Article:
Executive summary

Sweden has achieved a considerable level of digital maturity of its public sector, thanks to previous digitalisation efforts and a culture of transparency and consensus. However, the government needs to acknowledge that what worked before might not necessarily do so in the current context, and the government’s efforts to govern, manage, share, open up and use data should act as a means to support broader outcomes and be driven by a whole-of-government approach.

The governance framework needs to support the overall digital transformation and avoid the silo-based and uncoordinated path followed over the past decade. Sweden needs strong institutional leadership of its digital government agenda, backed by the government’s political support, as well as mechanisms to foster collaboration among public sector ministries, agencies and all relevant bodies. Enabling the availability of data as a platform to boost collaboration and public sector and civic innovation requires clear leadership and data stewardship across the public sector.

Political willingness and statements alone do not lead to results. The foundations for a digital and data-driven government need to be strengthened to support results-oriented implementation. Streamlining data management, processes and infrastructure, as well as defining data governance models will play a determining role in advancing Sweden’s capacity to leverage the use of artificial intelligence (AI) and open government data to develop a data-driven public sector.

If the Swedish government intends to foster data as a platform for enhanced public service delivery, citizen engagement and collaboration among communities of practice, it needs to prioritise cultural changes. Such a cultural shift implies, for instance, the creation of safe spaces to promote digital experimentation and innovation within the public sector, and the government’s openness to the vibrant digital innovation ecosystem in the country, its talent and knowledge.

Key policy recommendations


  • Define clear and strategic institutional leadership for the digital government agenda, backed by the government’s political support. This should fit with existing vertical and horizontal structures for policy implementation to avoid conflicting responsibilities and weak accountability.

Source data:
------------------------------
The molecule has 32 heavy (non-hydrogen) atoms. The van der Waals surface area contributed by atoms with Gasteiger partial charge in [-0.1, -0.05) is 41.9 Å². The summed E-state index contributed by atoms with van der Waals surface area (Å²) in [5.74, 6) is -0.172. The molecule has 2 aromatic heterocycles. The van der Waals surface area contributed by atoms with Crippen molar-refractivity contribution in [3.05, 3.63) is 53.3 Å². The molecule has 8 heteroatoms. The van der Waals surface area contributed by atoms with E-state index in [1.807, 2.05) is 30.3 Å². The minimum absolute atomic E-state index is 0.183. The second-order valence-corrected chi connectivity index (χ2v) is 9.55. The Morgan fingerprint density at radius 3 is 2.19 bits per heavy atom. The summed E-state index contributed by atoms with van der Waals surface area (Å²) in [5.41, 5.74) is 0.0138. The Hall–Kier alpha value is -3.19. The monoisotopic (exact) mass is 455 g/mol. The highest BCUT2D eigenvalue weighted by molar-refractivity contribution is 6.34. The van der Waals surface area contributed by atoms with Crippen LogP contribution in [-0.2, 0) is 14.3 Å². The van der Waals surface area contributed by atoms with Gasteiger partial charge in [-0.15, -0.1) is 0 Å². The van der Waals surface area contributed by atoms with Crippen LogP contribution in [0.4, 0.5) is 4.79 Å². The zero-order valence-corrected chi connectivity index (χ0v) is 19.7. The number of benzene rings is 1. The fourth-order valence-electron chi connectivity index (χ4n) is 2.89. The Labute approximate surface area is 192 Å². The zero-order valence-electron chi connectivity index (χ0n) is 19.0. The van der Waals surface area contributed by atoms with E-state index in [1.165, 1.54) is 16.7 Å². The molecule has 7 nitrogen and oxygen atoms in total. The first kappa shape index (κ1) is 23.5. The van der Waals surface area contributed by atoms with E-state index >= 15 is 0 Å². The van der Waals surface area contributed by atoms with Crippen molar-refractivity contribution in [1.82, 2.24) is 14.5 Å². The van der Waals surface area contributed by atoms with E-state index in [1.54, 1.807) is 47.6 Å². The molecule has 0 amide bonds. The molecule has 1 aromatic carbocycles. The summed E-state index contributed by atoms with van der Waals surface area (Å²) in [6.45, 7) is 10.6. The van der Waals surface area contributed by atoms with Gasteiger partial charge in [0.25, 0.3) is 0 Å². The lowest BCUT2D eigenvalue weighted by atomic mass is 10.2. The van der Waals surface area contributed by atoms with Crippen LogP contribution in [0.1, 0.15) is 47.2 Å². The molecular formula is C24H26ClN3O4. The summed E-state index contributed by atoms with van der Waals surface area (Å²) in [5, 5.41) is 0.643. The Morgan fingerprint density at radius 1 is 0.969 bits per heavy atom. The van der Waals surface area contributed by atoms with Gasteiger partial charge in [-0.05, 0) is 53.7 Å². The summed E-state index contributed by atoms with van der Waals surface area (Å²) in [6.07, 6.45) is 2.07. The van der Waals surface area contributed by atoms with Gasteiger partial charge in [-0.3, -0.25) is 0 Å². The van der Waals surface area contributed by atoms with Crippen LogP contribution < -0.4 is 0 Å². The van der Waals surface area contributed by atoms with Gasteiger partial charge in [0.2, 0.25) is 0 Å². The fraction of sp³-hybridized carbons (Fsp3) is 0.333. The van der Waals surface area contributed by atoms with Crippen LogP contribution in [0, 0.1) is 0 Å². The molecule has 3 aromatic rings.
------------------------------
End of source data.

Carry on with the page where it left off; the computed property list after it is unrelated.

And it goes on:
• Use the letters of instruction or direct assignments given by the government to public sector organisations to define clear policy guidelines and enable the coherent implementation of the digital government agenda. The use of conditioned funding models and financial levers by the Agency for Digital Government (DIGG) can also be explored.

  • Increase the enforcement power of the DIGG and the Expert Group on IT Investments (Ministry of Infrastructure). This would include expanding the regulatory powers of the DIGG beyond electronic invoice systems, decreasing the budget threshold for project revisions, and attributing powers to pause or cancel ongoing IT projects when benefits are not realised.

  • Conceive and promote the DIGG as a driver of change. The agency should avoid being trapped in bureaucratic approaches and provide the space for digital innovators to lead its way of working. Incentives for attracting talent should be supported by a conducive cultural context and agile talent-procurement models.

  • Involve all relevant actors within and outside the public sector to assess the results of the 2015-2018 Digital First agenda, and use these insights as a source of knowledge to inform the next digital government agenda. The open and inclusive development of the digital government agenda would be useful to set government-wide priorities, build recognition and ownership across the public sector, and be clear in terms of expectations and roles.

Co-ordination and collaboration